2 vacant lots, excellent location on West Palmetto behind Woman's Club.
Zoned Historic, C-1, access on 3 sides, only $59,900.
Celito Lindo 3.75 acres MOL frontage on North & South Hwy 17. 8,160
SF auditorium includes beverage license. $1,180,000.
15 acre grove, irrigated, tiled, Rhynn Road, $300,000.



Help Wanted
Organix-South is a fast paced, natural products company.
As we grow, we look for self-motivated and able people with
great attitudes who respect our environmentally-centered
workplace and positive work habits.
Bookkeeping Assistant/Customer Service Successful
candidate will have a professional and positive attitude, and
will thrive in a multi-tasking environment. Strong computer
skills and experience with QuickBooks necessary, proficient
with all Microsoft office applications. Excellent communica-
tion skills and an upbeat, self-motivated personality.
Production Assistant Job requirements include but are
not limited to having strong mechanical aptitude, lifting up
to 70 Ibs, standing foT most of the day, math skills including
fractions and percent, and proficient reading and compre-
hension of English. Previous experience in production or as
a line cook/chef preferred. High school diploma or GED
required.
Pay scale is based on experience. EEO/Drug free/Smoke
free workplace.
Applications being accepted at Heartland Workforce,
1016 South 6th Avenue, Wauchula, FL.
Or you can fax your resume to 727-213-9890 or
email to angela@organixsouth.com c3:c
cl3:1,8c


RESTHAVEN ALF IS hiring for care-
givers & cook. All shifts available and
includes some weekends. Apply in
person at 298 Resthaven Road, Zolfo
Springs or call Tina at 773-6000.
3:8-15c
NEED LOAN PROCESSOR knowledge
of Calyx. Apply in person, 501 N. 7th
Ave., Wauchula. 3:8-4:5p
WANTED: STRONG, ENERGETIC
bossy woman to completely clean and
reorganize messy house. Salary
negotiable. Call 767-0443. 3:8p
,JEWELRY REPAIR TRAINEE needed.
Employment opportunity may be
available once training is completed.
Mail resume in confidence to: P.O. Box
573, Fort Meade, FL 33841. 3:8-29c


WE ARE NOW ACCEPTING applicants
at All Creatures Animal Hospital. Must
love animals. Mornings Mon. Sat.,
7:00 a.m. 12:00 p.m. Young, able to
work with animals and learn comput-
ers. Call 863-773-9215. Bring by
resume to All Creatures at 330
Hanchey Rd., Wauchula. 3:1-8c
IN NEED OF A PART-TIME person who
is experienced in writing plans for
management, social service pro-
grams, annual summaries, monthly
summaries, training implementation
plans and other related reports. In
Zolfo Springs, home for individuals
who have developmental disabilities.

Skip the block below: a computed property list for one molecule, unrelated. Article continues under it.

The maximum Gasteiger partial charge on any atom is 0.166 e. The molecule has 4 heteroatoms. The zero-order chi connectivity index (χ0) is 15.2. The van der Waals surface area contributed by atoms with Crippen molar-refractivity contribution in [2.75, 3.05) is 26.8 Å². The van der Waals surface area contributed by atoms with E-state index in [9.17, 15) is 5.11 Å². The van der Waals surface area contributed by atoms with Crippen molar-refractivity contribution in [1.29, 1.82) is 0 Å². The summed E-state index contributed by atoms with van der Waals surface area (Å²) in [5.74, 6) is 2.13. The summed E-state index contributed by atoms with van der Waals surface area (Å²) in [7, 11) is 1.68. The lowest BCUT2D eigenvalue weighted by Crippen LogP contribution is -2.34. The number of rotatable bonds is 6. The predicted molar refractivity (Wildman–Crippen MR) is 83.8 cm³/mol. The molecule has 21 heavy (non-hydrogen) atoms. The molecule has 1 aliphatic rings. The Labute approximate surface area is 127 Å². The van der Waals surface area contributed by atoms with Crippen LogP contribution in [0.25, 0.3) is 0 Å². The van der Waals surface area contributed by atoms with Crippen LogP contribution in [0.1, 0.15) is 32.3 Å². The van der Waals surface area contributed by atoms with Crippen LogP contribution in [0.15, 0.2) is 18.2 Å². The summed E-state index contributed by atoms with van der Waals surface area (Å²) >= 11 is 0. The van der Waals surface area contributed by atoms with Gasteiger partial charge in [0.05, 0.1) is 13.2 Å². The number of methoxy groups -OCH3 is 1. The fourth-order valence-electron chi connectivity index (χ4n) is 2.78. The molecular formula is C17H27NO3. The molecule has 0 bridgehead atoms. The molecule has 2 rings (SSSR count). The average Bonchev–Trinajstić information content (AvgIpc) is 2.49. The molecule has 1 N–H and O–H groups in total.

Pleasant working conditions and flex-
ible hours. Salary negotiable. Call
863-735-2931 or 863-328-6006. 3:1-8p


Help Wanted
Immediate opening for a general laborer.
We service and install petroleum equipment and
related service mechanical experience a plus. Valid
driver license needed. Willing to train the right
person. Call (863) 773-2213 for application and


appointment.


EOE DFWP


HeII p ----n---


Driver and Maintenance Delivery Truck
for ornamental nursery.
Apply at: Peace River Growers
3521 N. Nursery Road

EOE Zolfo Springs, FL c3:8,15





iI She,!l i

GILLIARD FILL DIRT INC.


Rock


Lamar Gilliard -Zu," "p "J gA
Home: (863) 735-0490 ,. co:s5fc Mobile: (941) 456-6507


Fill Dirt


DeSoto County Properties
5 acres, 4 miles east of Arcadia
On Paved Road, $139,900
80 acres, Brownville Area
Possible Rezone,
$20,000 per acre
OWNER FINANCING
www.Iandcallnow.com
1-941-778-7980/7565
c12:15tfc


Mosaic


The Mosaic Company, a Fortune 500 publicly held entity, is one of the world's largest producers of phosphate rock and crop nutrients. We have immediate
career opportunities in Central Florida for qualified candidates who excel working in a team environment.
ASSISTANT SUPERINTENDENT MINE/ASSISTANT SUPERINTENDENT PLANT
Responsible for directing the daily operations of a mine and plant operation. Job duties include assuring efficient mine and plant operations, maximizing
production with minimized cost, complying with all safety and environmental regulations, and adhering to company policy and best-demonstrated practices
Te successful candidates will manage departmental budgets, assist with development of short- and long-term capital spending plans, and manage
performance of salaried and hourly staff.
Requires five years experience in mining, or mechanical/mining/minerals/process engineering or related degree.
ELECTRICAL AND INSTRUMENTATION SUPERVISOR
Responsible for maintaining electrical and instrumentation processes. Job duties include managing work orders and planning associated human capital to
ensure organization of planned materials and projects, coordinating safety meetings, and participating in special projects as assigned. Successful candidate
must have good motivational, organizational, interpersonal, and communication skills along with proficiency in advanced planning and scheduling.
Requires B.S. in electrical engineering/technical arena or five years experience in an industrial maintenance E&I environment with computer skills in MS Office,
MS Project, and CMMS and supervisory experience.

MAINTENANCE PLANNER
Responsible for coordinating planning/expediting materials for maintenance projects. Job duties include sequencing work orders following a work flow model,
creating material kitting plans, reviewing job specifications, ordering parts, planning staffing levels, and coordinating schedules with Operations team
members. Successful candidate must have excellent motivational, organizational, interpersonal, and communication skills as well as proficiency in advanced
planning and scheduling.